The Hrant Dink Foundation, named after the Armenian journalist killed in Istanbul in 2007, has monitored hate speech in all Turkish national and local newspapers since 2009. According to its reports, Armenians always end up in the top three targeted groups in the Turkish media.
The number of minority citizens leaving Turkey and settling in other countries is thus rising day by day. “Those who are not Turkish and Muslim are more serious about leaving and migration,” according to the newspaper Agos.
An Armenian citizen of Turkey who moved to Europe in 2016 told Agos:
Our primary reason was that we wanted our child to live in more civilized conditions. Turkey hasn’t been peaceful at least for 5 generations. Turkey cannot manage to reach to ‘the level of contemporary civilizations’ and it seems that it won’t in the next 30 years.
Thinking that no place can be worse than Turkey, you choose to go anywhere else in order to have the life you deserve. I know many families who decided to leave Turkey and started to do something for it. The ones who had the opportunity left Turkey and the ones who cannot leave continue to live in Turkey, thinking what they would do in such an environment.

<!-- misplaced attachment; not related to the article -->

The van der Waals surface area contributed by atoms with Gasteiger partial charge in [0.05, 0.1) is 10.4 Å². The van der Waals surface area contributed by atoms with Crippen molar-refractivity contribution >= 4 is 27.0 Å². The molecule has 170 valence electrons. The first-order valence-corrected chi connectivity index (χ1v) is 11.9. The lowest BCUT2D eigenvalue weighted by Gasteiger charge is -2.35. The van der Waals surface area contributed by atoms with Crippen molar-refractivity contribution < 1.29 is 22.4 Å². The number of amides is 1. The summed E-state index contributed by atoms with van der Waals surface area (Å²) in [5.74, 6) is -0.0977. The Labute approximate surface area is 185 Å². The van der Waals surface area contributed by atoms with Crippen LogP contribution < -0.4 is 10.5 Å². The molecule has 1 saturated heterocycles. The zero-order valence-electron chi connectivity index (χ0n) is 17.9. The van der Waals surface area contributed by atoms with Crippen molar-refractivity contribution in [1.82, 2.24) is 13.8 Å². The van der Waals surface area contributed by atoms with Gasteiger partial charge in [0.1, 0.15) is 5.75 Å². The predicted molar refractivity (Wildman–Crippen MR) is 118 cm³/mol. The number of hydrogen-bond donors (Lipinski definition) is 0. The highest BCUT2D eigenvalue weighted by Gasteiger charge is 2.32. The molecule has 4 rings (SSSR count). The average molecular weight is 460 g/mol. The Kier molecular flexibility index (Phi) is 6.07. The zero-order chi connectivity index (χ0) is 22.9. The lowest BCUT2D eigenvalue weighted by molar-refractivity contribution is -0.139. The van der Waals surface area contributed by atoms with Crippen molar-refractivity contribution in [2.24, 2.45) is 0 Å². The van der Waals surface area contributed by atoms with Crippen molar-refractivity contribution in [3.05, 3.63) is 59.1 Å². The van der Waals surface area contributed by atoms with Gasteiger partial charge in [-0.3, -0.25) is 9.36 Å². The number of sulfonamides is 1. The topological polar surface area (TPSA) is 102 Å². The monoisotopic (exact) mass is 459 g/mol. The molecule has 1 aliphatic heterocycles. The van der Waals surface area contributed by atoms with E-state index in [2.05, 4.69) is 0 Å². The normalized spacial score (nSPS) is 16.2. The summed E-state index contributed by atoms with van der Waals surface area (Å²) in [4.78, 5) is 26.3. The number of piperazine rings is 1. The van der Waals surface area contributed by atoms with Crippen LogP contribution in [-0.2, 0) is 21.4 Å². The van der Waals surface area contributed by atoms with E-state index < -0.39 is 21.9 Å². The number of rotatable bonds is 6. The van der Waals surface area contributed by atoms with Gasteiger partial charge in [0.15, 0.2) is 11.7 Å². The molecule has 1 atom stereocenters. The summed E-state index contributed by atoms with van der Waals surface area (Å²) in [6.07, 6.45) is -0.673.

The history of the annihilation of non-Muslims in Turkey is more or less the history of all ex-Christian Middle Eastern lands. The dates, places and sequence of events may differ but the fundamental reasons for the complete or near-extermination of non-Muslims in those lands are the same: massacres, persecution and pressures.
“Turkey used to be called Anatolia or Asia Minor and was a Christian civilization,” writes Dr. Bill Warner. “Today Turkey is over 95% Muslim. North Africa, Egypt, Iraq, Syria and Lebanon used to be Christian. Afghanistan was Buddhist; Pakistan and Malaysia used to be Hindu. Today they are more than 95% Muslim. Islam does not reach a balance point with the native civilization; it dominates and annihilates the indigenous culture over time.”
Is it not the high time that the West finally started truly caring about the plight of Armenians and other persecuted Christians in the region?
Uzay Bulut is a Turkish journalist and political analyst formerly based in Ankara.